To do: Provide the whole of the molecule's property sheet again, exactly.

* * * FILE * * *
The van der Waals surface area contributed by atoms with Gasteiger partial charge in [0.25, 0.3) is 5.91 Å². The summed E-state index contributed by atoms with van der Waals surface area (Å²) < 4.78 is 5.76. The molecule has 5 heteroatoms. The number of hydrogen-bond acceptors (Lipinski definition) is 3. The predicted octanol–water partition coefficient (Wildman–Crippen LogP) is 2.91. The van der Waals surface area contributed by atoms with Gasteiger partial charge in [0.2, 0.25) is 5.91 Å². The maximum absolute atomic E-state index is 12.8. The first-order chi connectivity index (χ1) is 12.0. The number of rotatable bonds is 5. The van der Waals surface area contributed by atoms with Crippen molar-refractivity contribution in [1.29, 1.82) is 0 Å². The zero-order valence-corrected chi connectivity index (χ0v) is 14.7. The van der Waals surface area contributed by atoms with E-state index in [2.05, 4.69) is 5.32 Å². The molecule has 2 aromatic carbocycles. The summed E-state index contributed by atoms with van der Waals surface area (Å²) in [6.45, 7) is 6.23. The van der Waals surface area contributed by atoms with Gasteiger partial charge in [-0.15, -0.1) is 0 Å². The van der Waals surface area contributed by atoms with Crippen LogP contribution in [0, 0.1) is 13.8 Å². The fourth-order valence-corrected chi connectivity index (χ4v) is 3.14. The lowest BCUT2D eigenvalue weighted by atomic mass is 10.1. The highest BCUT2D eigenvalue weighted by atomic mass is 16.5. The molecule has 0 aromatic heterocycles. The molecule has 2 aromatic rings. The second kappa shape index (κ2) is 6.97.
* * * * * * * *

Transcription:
The van der Waals surface area contributed by atoms with Gasteiger partial charge in [0.25, 0.3) is 5.91 Å². The summed E-state index contributed by atoms with van der Waals surface area (Å²) < 4.78 is 5.76. The molecule has 5 heteroatoms. The number of hydrogen-bond acceptors (Lipinski definition) is 3. The predicted octanol–water partition coefficient (Wildman–Crippen LogP) is 2.91. The van der Waals surface area contributed by atoms with Gasteiger partial charge in [0.2, 0.25) is 5.91 Å². The maximum absolute atomic E-state index is 12.8. The first-order chi connectivity index (χ1) is 12.0. The number of rotatable bonds is 5. The van der Waals surface area contributed by atoms with Crippen molar-refractivity contribution in [1.29, 1.82) is 0 Å². The zero-order valence-corrected chi connectivity index (χ0v) is 14.7. The van der Waals surface area contributed by atoms with E-state index in [2.05, 4.69) is 5.32 Å². The molecule has 2 aromatic carbocycles. The summed E-state index contributed by atoms with van der Waals surface area (Å²) in [6.45, 7) is 6.23. The van der Waals surface area contributed by atoms with Gasteiger partial charge in [-0.15, -0.1) is 0 Å². The van der Waals surface area contributed by atoms with Crippen LogP contribution in [0, 0.1) is 13.8 Å². The fourth-order valence-corrected chi connectivity index (χ4v) is 3.14. The lowest BCUT2D eigenvalue weighted by atomic mass is 10.1. The highest BCUT2D eigenvalue weighted by atomic mass is 16.5. The molecule has 0 aromatic heterocycles. The molecule has 2 aromatic rings. The second kappa shape index (κ2) is 6.97.